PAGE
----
Gray Wolf
<div>This is an example of one of the two types of gray wolf and this wolf is known as the tundra wolf</div><div><br></div>
<div>This is an example of the other type of gray wolf which is more common and is known as the timber wolf</div>
<div>This is a link to one of the websites I used to find information on the gray wolf</div> The World Book web site offers an encyclopedia, dictionary, atlas, homework help, study aids, and curriculum guides. World Book is publisher of the World Book Encyclopedia.
<div>This is an example of another subspecies of the gray wolf which is called the Western wolf but is actually a subspecies of the grey wolf spelled with an "E"</div>
<div>This is another website I found that is useful for finding information on the gray wolf</div> Britannica School
<div>This is an example of an actual gray wolf</div>
<div>This is a great website on finding information on many animals but was very useful with information on gray wolves</div> Gray wolves range in color from grizzled gray or black to all-white. As the ancestor of the domestic dog, the gray wolf resembles German shepherds or malamutes. Though they once nearly disappeared from the lower 48 states, today wolves have returned to the Great Lakes, northern Rockies and Southwestern United States.
<div>This is were to exactly go to find what people are doing to help the endangered Gray Wolves</div> Gray wolves range in color from grizzled gray or black to all-white. Though humans nearly hunted wolves to extinction in the lower 48 states, northern gray wolves have returned to the Great Lakes, northern Rockies and Pacific Northwest. Wolves play a key role in keeping ecosystems healthy. They help keep deer and elk populations in check, which can benefit many other plant and animal species. The carcasses of their prey also help to redistribute nutrients and provide food for other wildlife species, like grizzly bears and scavengers. Scientists are just beginning to fully understand the positive ripple effects that wolves have on ecosystems.
<div>WOW ME FACT: In the late 19th century hunters would poison the carcass of a downed elk in Yellowstone park to decrease the gray wolf population. A bounty was placed on the hunters by the government, but it continued and by the 1920s the population of wolves in Yellowstone was eliminated</div>
<div>In the 1980s a group of wildlife biologists and conservation groups made a movement to restore the gray wolf to Yellowstone National Park</div>
<div>The gray wolf has a coat of fur that is most of the time gray to tawny-buff.The gray wolf can grow up to about 32 inches (81 centimeters) high at the shoulder and can weigh up to about 175 pounds (79 kilograms)</div>
<div>A video on the Gray wolf</div> YouTube
<div>This i an example of an howling gray wolf</div> This wolf stopped for just a moment and began howling by the road. Unfortunately, there is some background noise from others stopping to watch as well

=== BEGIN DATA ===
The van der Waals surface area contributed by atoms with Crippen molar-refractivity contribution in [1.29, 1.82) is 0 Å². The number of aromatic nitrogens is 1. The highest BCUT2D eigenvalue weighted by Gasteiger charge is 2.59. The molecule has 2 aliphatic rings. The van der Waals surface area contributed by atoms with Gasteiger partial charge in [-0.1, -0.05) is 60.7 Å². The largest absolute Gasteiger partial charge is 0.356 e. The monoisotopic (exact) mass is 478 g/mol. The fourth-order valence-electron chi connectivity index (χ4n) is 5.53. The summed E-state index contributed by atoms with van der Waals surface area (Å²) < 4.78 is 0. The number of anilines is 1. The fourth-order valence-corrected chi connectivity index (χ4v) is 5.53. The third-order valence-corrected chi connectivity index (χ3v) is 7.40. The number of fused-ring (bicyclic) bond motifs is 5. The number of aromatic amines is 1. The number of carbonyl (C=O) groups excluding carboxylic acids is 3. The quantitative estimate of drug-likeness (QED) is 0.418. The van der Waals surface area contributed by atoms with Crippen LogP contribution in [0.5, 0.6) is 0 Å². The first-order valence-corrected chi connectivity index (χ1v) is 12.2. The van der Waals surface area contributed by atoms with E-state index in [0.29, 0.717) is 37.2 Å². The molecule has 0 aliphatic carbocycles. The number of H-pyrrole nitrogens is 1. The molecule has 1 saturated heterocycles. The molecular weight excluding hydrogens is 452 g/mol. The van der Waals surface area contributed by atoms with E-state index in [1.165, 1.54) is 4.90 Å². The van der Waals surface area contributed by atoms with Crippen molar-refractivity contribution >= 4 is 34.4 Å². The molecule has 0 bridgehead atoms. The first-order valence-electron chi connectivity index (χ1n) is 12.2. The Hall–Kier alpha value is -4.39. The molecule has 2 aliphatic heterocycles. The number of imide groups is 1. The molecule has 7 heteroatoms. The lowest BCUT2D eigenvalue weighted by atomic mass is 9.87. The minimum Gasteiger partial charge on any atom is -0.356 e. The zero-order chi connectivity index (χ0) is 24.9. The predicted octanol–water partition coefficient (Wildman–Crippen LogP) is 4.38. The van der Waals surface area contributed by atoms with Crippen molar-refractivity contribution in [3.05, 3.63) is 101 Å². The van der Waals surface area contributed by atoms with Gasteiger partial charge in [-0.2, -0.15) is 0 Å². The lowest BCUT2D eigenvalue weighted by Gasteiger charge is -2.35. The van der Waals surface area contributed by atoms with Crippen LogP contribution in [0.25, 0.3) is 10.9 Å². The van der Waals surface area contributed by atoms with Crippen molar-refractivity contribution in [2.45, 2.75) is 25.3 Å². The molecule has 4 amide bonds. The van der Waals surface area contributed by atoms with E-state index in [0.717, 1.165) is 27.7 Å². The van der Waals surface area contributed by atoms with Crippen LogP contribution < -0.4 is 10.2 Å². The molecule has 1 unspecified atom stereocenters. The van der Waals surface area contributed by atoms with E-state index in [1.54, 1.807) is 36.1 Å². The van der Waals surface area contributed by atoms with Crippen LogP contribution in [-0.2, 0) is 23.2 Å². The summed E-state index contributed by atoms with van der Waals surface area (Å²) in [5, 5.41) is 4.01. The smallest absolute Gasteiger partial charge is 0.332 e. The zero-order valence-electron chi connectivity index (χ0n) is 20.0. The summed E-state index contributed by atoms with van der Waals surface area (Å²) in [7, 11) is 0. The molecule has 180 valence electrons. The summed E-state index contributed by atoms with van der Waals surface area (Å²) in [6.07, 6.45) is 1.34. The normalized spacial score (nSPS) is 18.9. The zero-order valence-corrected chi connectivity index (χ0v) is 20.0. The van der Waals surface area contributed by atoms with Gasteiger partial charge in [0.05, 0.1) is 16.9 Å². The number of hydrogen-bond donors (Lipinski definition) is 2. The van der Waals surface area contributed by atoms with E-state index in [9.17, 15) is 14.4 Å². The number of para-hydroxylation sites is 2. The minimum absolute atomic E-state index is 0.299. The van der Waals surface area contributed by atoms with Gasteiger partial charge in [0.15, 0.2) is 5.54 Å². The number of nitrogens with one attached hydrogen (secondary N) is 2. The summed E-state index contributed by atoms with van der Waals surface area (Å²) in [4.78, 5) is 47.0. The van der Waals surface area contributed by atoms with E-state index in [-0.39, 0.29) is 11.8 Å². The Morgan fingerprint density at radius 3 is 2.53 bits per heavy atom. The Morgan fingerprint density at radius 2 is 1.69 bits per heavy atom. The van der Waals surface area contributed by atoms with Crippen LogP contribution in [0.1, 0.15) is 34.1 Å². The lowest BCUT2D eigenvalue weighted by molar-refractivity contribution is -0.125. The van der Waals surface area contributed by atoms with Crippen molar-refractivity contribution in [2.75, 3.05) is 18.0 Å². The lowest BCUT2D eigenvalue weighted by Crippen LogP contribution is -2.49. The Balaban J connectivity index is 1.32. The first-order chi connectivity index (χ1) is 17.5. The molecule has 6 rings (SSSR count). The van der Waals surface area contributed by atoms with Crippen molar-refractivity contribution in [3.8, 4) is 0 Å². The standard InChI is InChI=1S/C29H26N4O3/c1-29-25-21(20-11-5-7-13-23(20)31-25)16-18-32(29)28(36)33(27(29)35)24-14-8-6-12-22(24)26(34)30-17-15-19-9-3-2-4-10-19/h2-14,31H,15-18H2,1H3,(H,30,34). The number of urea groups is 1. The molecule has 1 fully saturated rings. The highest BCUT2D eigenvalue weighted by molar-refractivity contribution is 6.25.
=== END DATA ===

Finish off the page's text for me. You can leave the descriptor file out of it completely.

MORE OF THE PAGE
<div>Gray wolves nearly dissappeared in the U.S. but they are coming back but are still low in numbers</div>
<div>The cause of why the Gray Wolf is endangered is because of habitat destruction and human persecution</div>
<div>The gray wolves didn't just almost disappear in the U.S. the gray wolf nearly disappeared in 48 states</div>
<div>The gray wolf mates during January or February and sometimes from January all the way through to March and gestation time for a gray wolf can take up to 63 days</div>
<div>The gray wolf's litter can contain many pups even from 1-7! And something else awesome about gray wolf pups is that they can fully mature in only 10 months!</div>
<div>Gray wolves are carnivores they eat meat so they have to hunt to survive but they don't hunt alone they hunt in groups of 7-8 wolves!</div> Error-Page
<div>Gray wolves thrive in packs of many gray wolves and the pack includes the mother wolves, the father wolves (which are the alphas) , their pups, and older off springs.</div>
<div>Just like us human gray wolves have their own way of communicating which is somewhat complex, the gray wolves communication uses growling, howling, whining, and barking.</div>
<div>The gray wolf was once common in all of North America but was exterminated in most states by the mid-1930's</div>
<div>Gray wolves were pushed back into Canada, Alaska, the Great Lakes, the Northern Rockies, and the Pacific Northwest. </div>
<div>In 1995 gray wolves made their comeback when they were reintroduced into Yellowstone National park and are one of peoples most favorite places to see them.</div>
<div>Gray wolves were fond of living in big spaces so they enjoyed areas such as forests, and mountain ranges.</div>
<div>Did you know that the scientific name for the gray wolf is the canis lupis</div>
<div>There are a good amount of gray wolves now especially in Alaska it ranges from 7,000 to 11,200 and in the Great Lakes region there are less but still a good amount which is about 3,700 gray wolves and finally in the Northern Rockies with not many there is about 1,675 gray wolves</div>
<div>Wolves eat many things such as - elk, deer, moose, and caribou which are all large hoofed animals but that's not all they also feed on beavers, rabbits, and other small animals but the gray wolves don’t always hunt they also scavenge for dead carcasses</div>
<div>You can help the ecosystem by keeping the elk population to the right amount which benefits other species of life and there carcass provides food for other scavenging animals see you make this gray wolf happy</div>
<div>Defenders of the Gray wolf are putting Gray wolves back in many national parks and challenging state wildlife agencies to ensure long-term healthy gray wolves and the Defenders are helping the gray wolves greatly.</div>

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